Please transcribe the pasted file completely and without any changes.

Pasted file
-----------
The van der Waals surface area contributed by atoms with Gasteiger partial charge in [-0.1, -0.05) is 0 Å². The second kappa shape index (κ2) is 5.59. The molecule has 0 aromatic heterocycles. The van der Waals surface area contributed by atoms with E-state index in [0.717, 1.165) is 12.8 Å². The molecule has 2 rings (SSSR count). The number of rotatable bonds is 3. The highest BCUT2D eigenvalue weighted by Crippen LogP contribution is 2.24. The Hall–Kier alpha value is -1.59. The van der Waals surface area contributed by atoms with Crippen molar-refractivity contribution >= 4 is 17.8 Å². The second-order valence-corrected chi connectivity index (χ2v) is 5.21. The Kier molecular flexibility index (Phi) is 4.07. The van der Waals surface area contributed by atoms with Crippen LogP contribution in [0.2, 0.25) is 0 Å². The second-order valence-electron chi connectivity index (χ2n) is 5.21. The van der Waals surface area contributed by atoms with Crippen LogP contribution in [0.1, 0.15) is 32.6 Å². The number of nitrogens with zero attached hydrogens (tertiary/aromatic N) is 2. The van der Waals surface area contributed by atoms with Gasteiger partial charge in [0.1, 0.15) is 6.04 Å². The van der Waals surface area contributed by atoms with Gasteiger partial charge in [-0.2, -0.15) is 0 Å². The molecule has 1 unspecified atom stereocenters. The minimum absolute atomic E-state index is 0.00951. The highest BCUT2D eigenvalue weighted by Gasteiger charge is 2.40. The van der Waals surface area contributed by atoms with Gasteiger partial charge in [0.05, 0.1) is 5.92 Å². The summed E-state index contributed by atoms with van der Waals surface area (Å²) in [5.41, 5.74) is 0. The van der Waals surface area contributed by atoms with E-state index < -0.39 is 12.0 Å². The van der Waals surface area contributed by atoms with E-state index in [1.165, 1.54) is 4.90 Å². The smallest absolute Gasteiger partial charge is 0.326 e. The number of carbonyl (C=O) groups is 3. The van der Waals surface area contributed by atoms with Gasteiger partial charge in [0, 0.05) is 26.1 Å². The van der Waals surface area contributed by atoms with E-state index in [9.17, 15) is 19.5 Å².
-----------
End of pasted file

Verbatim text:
The van der Waals surface area contributed by atoms with Gasteiger partial charge in [-0.1, -0.05) is 0 Å². The second kappa shape index (κ2) is 5.59. The molecule has 0 aromatic heterocycles. The van der Waals surface area contributed by atoms with E-state index in [0.717, 1.165) is 12.8 Å². The molecule has 2 rings (SSSR count). The number of rotatable bonds is 3. The highest BCUT2D eigenvalue weighted by Crippen LogP contribution is 2.24. The Hall–Kier alpha value is -1.59. The van der Waals surface area contributed by atoms with Crippen molar-refractivity contribution >= 4 is 17.8 Å². The second-order valence-corrected chi connectivity index (χ2v) is 5.21. The Kier molecular flexibility index (Phi) is 4.07. The van der Waals surface area contributed by atoms with Crippen LogP contribution in [0.2, 0.25) is 0 Å². The second-order valence-electron chi connectivity index (χ2n) is 5.21. The van der Waals surface area contributed by atoms with Crippen LogP contribution in [0.1, 0.15) is 32.6 Å². The number of nitrogens with zero attached hydrogens (tertiary/aromatic N) is 2. The van der Waals surface area contributed by atoms with Gasteiger partial charge in [0.1, 0.15) is 6.04 Å². The van der Waals surface area contributed by atoms with Gasteiger partial charge in [-0.2, -0.15) is 0 Å². The molecule has 1 unspecified atom stereocenters. The minimum absolute atomic E-state index is 0.00951. The highest BCUT2D eigenvalue weighted by Gasteiger charge is 2.40. The van der Waals surface area contributed by atoms with Gasteiger partial charge in [0.05, 0.1) is 5.92 Å². The summed E-state index contributed by atoms with van der Waals surface area (Å²) in [5.41, 5.74) is 0. The van der Waals surface area contributed by atoms with E-state index < -0.39 is 12.0 Å². The van der Waals surface area contributed by atoms with E-state index in [1.165, 1.54) is 4.90 Å². The smallest absolute Gasteiger partial charge is 0.326 e. The number of carbonyl (C=O) groups is 3. The van der Waals surface area contributed by atoms with Gasteiger partial charge in [0, 0.05) is 26.1 Å². The van der Waals surface area contributed by atoms with E-state index in [9.17, 15) is 19.5 Å².